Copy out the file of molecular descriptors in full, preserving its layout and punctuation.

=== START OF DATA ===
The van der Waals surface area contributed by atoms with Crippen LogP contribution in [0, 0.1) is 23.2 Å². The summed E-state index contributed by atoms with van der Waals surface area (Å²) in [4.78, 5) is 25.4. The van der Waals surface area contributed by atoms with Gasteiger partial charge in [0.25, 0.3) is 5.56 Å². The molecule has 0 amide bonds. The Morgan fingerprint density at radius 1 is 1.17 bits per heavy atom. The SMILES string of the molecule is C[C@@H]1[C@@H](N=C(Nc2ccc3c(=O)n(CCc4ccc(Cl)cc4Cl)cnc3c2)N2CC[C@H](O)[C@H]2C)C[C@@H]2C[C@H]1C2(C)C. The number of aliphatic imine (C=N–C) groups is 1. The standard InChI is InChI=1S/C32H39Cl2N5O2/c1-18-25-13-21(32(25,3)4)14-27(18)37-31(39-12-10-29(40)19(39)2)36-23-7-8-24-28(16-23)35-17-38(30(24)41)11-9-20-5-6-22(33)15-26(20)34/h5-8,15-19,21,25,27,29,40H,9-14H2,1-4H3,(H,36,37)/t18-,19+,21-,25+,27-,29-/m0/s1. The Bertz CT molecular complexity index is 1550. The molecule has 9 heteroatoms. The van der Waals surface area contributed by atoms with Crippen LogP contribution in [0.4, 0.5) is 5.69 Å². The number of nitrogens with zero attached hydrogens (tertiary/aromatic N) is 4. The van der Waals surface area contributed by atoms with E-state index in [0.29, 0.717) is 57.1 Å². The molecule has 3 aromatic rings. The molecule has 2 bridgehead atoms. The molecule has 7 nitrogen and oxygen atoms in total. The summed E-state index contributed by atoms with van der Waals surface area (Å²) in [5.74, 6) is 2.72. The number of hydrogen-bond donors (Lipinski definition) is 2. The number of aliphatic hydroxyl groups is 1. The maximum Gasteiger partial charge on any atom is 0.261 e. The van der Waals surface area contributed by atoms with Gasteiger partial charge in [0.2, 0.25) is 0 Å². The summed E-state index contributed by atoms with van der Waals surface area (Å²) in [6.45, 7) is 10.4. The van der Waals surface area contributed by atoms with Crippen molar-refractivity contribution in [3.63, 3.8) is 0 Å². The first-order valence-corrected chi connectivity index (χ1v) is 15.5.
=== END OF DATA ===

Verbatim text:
The van der Waals surface area contributed by atoms with Crippen LogP contribution in [0, 0.1) is 23.2 Å². The summed E-state index contributed by atoms with van der Waals surface area (Å²) in [4.78, 5) is 25.4. The van der Waals surface area contributed by atoms with Gasteiger partial charge in [0.25, 0.3) is 5.56 Å². The molecule has 0 amide bonds. The Morgan fingerprint density at radius 1 is 1.17 bits per heavy atom. The SMILES string of the molecule is C[C@@H]1[C@@H](N=C(Nc2ccc3c(=O)n(CCc4ccc(Cl)cc4Cl)cnc3c2)N2CC[C@H](O)[C@H]2C)C[C@@H]2C[C@H]1C2(C)C. The number of aliphatic imine (C=N–C) groups is 1. The standard InChI is InChI=1S/C32H39Cl2N5O2/c1-18-25-13-21(32(25,3)4)14-27(18)37-31(39-12-10-29(40)19(39)2)36-23-7-8-24-28(16-23)35-17-38(30(24)41)11-9-20-5-6-22(33)15-26(20)34/h5-8,15-19,21,25,27,29,40H,9-14H2,1-4H3,(H,36,37)/t18-,19+,21-,25+,27-,29-/m0/s1. The Bertz CT molecular complexity index is 1550. The molecule has 9 heteroatoms. The van der Waals surface area contributed by atoms with Crippen LogP contribution in [0.4, 0.5) is 5.69 Å². The number of nitrogens with zero attached hydrogens (tertiary/aromatic N) is 4. The van der Waals surface area contributed by atoms with E-state index in [0.29, 0.717) is 57.1 Å². The molecule has 3 aromatic rings. The molecule has 2 bridgehead atoms. The molecule has 7 nitrogen and oxygen atoms in total. The summed E-state index contributed by atoms with van der Waals surface area (Å²) in [5.74, 6) is 2.72. The number of hydrogen-bond donors (Lipinski definition) is 2. The number of aliphatic hydroxyl groups is 1. The maximum Gasteiger partial charge on any atom is 0.261 e. The van der Waals surface area contributed by atoms with Gasteiger partial charge in [0.2, 0.25) is 0 Å². The summed E-state index contributed by atoms with van der Waals surface area (Å²) in [6.45, 7) is 10.4. The van der Waals surface area contributed by atoms with Crippen molar-refractivity contribution in [3.63, 3.8) is 0 Å². The first-order valence-corrected chi connectivity index (χ1v) is 15.5.